Munson's right, let's abolish education

February 13, 2003|by TIM ROWLAND

I think we can all agree that when Washington County Commissioner John Munson called for the abolition of public schools last week, he was simply stating publicly something each and every one of us has thought privately at one time or another.

Of course, that time-or-another was generally at age 11 in science class after we had just been handed a pop quiz on arachnids.

I remember having wanted to abolish public schools lots of times. I still do occasionally, just on general principles over the torment that I was subjected to as a boy.

But Munson is the first grownup I've heard mention it in a while. Usually, the instant you graduate from high school you go from wishing schools would be eliminated to wishing schools would run the year 'round.


These days I am strongly in favor of public schools. All year. Twenty-four hours a day. In Siberia.

But since public schools do not appear to be anywhere in the neighborhood of complying with my wishes, I think that I, too, am going to join forces with Munson in calling for private schools to take the place of public schools.

I think young people today need a strict curriculum in religion, hard work and staying the heck out of my azalea bed when they get off the bus.

If that takes a private schoolmaster with a Bible, a willow switch and an iron fist, so be it.

Hey, kids had their chance to be normal, and they blew it. Instead of presenting themselves as well-behaved, quiet, respectful young Americans, they - under the tutelage of public schools, mind you - become loud, spikey-haired, tire-squealing, mal-dressed gangsters. And no, I am not prone to stereotyping, and when I say something it is applicable to the entire human race.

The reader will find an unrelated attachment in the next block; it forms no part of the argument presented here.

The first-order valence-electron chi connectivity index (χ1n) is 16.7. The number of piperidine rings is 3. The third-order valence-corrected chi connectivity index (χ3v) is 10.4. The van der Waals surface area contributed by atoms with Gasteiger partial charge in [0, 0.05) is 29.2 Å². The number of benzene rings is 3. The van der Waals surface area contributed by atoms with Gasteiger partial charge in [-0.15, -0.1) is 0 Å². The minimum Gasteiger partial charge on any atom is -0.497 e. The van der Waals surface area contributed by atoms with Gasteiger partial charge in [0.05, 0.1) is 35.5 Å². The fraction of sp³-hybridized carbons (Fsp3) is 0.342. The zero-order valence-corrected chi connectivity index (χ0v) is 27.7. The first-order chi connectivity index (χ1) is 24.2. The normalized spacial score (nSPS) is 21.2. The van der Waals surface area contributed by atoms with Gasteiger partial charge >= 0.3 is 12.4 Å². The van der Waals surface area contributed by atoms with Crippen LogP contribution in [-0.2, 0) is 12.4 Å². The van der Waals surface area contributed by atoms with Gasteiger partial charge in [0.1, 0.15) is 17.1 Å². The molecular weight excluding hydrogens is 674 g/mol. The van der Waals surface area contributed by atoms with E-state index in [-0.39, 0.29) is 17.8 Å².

Worse, it's not just school kids who perpetuate such nastiness. Their habits are being picked up by the pathetic boomer class in their ongoing futile effort to be "hip" and "cool" like they might have been but probably weren't back in the '60s.

So you're presented with the embarrassing spectacle of people in their 40s and 50s pretending to like rap, getting their navels pierced and wearing gawdawful hip hugger Mudd jeans even though they have a Body by Twinkies, just because they can't seem to admit they're aging.

They tune their minivan radios to the Revolution just so their kids' friends will think they're "with it" when they're driving them to art class and get their hair cut all mussy/short and use "molding wax" which accentuates their fat little faces and...

What was I talking about? Oh, public schools, right.

Yes, with one little tweak, I think Munson's anti-school stance has merit - that tweak being, I'm not real hot on private schools either. I'd eliminate everything.

For are we not the land of equal opportunity? Do we not tell our children that no American is above another?

What better way to prove this than to eliminate education altogether? Every kid would have exactly the same chance. No child would get a superior education because he lived in a rich neighborhood. There would be no more advantages for students whose life-of-privilege parents can afford to send them to Ivy League schools. The University of Michigan would not get in trouble over its admittance practices, because there would be no University of Michigan.

And that should make all us older folks happy, because in 20 years there would be no smart, educated young people competing for our jobs.

So obviously, I strongly disagree with Barbara Anderson of Hagerstown, who wrote the following poem, which I am only reprinting because I am nothing if not scrupulously fair:

"Pity John Munson,

The man is a saint.

He'd give back the raises

But the state says he "cain't.

"Postmaster John Munson,

Drawing retirement bounty.

He found out there's work

In running a county.

"The scholar, John Munson,

Went to school, passed the test.

And his child's educated,

So to heck with the rest!

"Commissioner John Munson,

Sincere through each gaffe.

Please don't leave office,

We all need the laugh!"

Tim Rowland is a Herald-Mail columnist.

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